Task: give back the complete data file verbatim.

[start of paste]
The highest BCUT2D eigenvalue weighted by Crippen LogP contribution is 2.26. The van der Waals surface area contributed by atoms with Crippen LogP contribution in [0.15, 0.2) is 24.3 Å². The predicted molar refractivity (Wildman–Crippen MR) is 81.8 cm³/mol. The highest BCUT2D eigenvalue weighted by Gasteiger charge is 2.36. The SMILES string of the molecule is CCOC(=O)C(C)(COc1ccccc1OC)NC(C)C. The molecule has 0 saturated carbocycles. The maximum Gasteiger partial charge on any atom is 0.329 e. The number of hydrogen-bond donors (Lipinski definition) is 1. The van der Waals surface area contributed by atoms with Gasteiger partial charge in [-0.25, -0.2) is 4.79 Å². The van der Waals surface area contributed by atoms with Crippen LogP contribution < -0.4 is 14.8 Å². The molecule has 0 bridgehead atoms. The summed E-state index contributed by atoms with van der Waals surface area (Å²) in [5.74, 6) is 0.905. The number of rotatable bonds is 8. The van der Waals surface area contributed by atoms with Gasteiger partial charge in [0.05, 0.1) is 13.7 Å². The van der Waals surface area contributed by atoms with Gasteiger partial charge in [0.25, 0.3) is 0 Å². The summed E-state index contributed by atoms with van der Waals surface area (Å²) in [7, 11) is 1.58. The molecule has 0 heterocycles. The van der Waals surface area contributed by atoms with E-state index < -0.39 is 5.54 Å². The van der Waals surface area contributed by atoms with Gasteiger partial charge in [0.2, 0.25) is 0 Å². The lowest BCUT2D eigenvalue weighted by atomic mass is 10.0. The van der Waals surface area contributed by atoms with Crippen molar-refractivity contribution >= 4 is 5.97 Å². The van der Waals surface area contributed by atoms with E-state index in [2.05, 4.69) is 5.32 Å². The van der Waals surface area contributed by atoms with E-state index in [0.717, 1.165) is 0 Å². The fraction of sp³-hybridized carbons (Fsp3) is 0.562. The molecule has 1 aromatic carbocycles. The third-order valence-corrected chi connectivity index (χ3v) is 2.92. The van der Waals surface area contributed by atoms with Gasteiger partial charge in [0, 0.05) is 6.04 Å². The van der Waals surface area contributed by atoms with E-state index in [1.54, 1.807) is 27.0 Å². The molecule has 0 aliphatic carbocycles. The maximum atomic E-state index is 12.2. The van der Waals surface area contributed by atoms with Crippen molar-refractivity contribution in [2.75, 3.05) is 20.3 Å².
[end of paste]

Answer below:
The highest BCUT2D eigenvalue weighted by Crippen LogP contribution is 2.26. The van der Waals surface area contributed by atoms with Crippen LogP contribution in [0.15, 0.2) is 24.3 Å². The predicted molar refractivity (Wildman–Crippen MR) is 81.8 cm³/mol. The highest BCUT2D eigenvalue weighted by Gasteiger charge is 2.36. The SMILES string of the molecule is CCOC(=O)C(C)(COc1ccccc1OC)NC(C)C. The molecule has 0 saturated carbocycles. The maximum Gasteiger partial charge on any atom is 0.329 e. The number of hydrogen-bond donors (Lipinski definition) is 1. The van der Waals surface area contributed by atoms with Gasteiger partial charge in [-0.25, -0.2) is 4.79 Å². The van der Waals surface area contributed by atoms with Crippen LogP contribution < -0.4 is 14.8 Å². The molecule has 0 bridgehead atoms. The summed E-state index contributed by atoms with van der Waals surface area (Å²) in [5.74, 6) is 0.905. The number of rotatable bonds is 8. The van der Waals surface area contributed by atoms with Gasteiger partial charge in [0.05, 0.1) is 13.7 Å². The van der Waals surface area contributed by atoms with Gasteiger partial charge in [0.25, 0.3) is 0 Å². The summed E-state index contributed by atoms with van der Waals surface area (Å²) in [7, 11) is 1.58. The molecule has 0 heterocycles. The van der Waals surface area contributed by atoms with E-state index < -0.39 is 5.54 Å². The van der Waals surface area contributed by atoms with Gasteiger partial charge in [0.2, 0.25) is 0 Å². The lowest BCUT2D eigenvalue weighted by atomic mass is 10.0. The van der Waals surface area contributed by atoms with Crippen molar-refractivity contribution >= 4 is 5.97 Å². The van der Waals surface area contributed by atoms with E-state index in [2.05, 4.69) is 5.32 Å². The van der Waals surface area contributed by atoms with E-state index in [0.717, 1.165) is 0 Å². The fraction of sp³-hybridized carbons (Fsp3) is 0.562. The molecule has 1 aromatic carbocycles. The third-order valence-corrected chi connectivity index (χ3v) is 2.92. The van der Waals surface area contributed by atoms with Gasteiger partial charge in [0, 0.05) is 6.04 Å². The van der Waals surface area contributed by atoms with E-state index in [1.54, 1.807) is 27.0 Å². The molecule has 0 aliphatic carbocycles. The maximum atomic E-state index is 12.2. The van der Waals surface area contributed by atoms with Crippen molar-refractivity contribution in [2.75, 3.05) is 20.3 Å².